Robert Shiller is wrong


The American academic Robert Shiller has taken another contrarian tack with his latest book Finance and the good society. His claim is that Western finance has lost the sense of virtue that it once had. It is interesting to trace where Shiller is wrong, or at least looking in the wrong direction. Because it tells us much about where finance has become post-capitalist and ever more dangerous.

Much of what Shiller says is right. For instance his observation that “financial institutions and financial variables are as much a source of direction and an ordering principle in our lives as the rising and setting sun, the seasons and the tides.” This is undoubtedly true. Indeed, finance IS rules, so it sets the rules of money, and therefore the rules of commerce.

He then goes on to argue that most bankers and financiers aren’t especially bad people, that greed is something of an aberration. He cites the virtuous stalwarts of the past from Goldman Sachs and ratings agencies to show that recklessness has not always characterised the sector. A return to that sense of virtuous service of commerce, he argues, will re-invigorate the strength of capitalism, surely the best economic and political system. Shiller cites Montesquieu’s argument that healthy commerce tends to produce societies less inclined to war and vicious politics (the Frenchman was obviously not writing at a time when some society’s commerce heavily depended on the production of instruments of war, as is the case now).


It is all fine stuff, and there is certainly considerable historical precedent to support what he is saying. Trouble is, it has very little to do with the problems that have emerged over the last decade or two. Here are some objections:

1. It is true that many bankers and financiers are not unusually bad people. They are probably like any other group of people; some good, some bad. And that is the point. It is a systemic problem. The financial behaviour that emerged is just what most would do, given the chance. Blaming individuals is not the way to solve it, deeply satisfying though that often is. Changes have to be made to the system.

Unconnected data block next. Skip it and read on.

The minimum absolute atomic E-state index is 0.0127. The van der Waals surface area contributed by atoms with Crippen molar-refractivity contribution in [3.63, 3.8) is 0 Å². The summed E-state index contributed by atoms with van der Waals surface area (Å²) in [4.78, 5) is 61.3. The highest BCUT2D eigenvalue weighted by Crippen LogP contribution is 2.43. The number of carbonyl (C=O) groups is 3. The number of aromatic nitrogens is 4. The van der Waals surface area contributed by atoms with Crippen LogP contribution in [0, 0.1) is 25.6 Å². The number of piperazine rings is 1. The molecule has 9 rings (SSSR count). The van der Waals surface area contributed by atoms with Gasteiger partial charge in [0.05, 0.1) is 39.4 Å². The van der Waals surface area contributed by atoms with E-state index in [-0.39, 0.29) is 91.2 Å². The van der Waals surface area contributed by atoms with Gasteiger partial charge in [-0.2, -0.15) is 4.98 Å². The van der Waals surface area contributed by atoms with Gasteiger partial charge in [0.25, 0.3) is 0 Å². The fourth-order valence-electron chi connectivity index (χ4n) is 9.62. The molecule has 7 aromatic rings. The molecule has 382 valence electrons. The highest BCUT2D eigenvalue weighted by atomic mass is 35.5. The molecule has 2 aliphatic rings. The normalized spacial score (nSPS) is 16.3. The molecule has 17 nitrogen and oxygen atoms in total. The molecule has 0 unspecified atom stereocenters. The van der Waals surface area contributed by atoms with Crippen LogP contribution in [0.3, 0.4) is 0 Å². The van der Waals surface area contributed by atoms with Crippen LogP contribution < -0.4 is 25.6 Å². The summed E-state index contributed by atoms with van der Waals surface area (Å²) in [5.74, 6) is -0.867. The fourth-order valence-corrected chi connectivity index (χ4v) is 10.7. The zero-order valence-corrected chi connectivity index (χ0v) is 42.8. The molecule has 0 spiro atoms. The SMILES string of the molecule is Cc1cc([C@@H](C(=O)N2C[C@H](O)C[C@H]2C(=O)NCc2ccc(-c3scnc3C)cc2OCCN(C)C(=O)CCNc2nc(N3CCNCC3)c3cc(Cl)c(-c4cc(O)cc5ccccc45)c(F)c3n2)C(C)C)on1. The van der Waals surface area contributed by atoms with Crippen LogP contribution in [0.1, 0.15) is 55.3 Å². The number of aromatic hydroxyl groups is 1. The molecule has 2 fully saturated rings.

2. Shiller makes an error that I think is almost ubiquitous. He assumes that regulation is somehow external to finance, acting on it as an outside constraint. That is not true, as we can see implied in his own quote. Money IS rules and governments set those rules. What has changed in the last two decades is that governments gave up that role, until they could no longer avoid it after the GFC, and traders instead established their own rules, derivatives mostly. We now have a system in which the financial players make up their own rules. Little wonder that the systemic problems are massive (see point 1).


3. Allowing traders to make up their own rules means that the subordinate role of finance, its function of serving commerce, has been altered, very much for the worse. Shiller argues that finance should support business, it should be humble. That is what will not happen in the current system, or at least not happen often enough. It has become a world unto itself, an exercise in gaming a system of rules in a potentially endless regress of making money out of the money made out of money.

4. We are now in that world of “meta-money”. Its most extreme iteration is high frequency trading, which, especially in stock markets, is a travesty of capitalism. The purpose of stock markets is to raise capital to fund public companies. The trading in nano seconds has nothing to do with that; the algorithms make no distinction between companies. It is just an exercise in gaming the rules of share trading. Same with currencies, which is also dominated by high frequency trading.

We would all love to go back to the world Shiller describes.Such virtuous men and women could grace the hallowed corridors of Yale, no doubt, making the odd financial donation. The problem is that it is not going to return. The computer driven monster of meta money has been unleashed. That is the world as it is, not as it once was.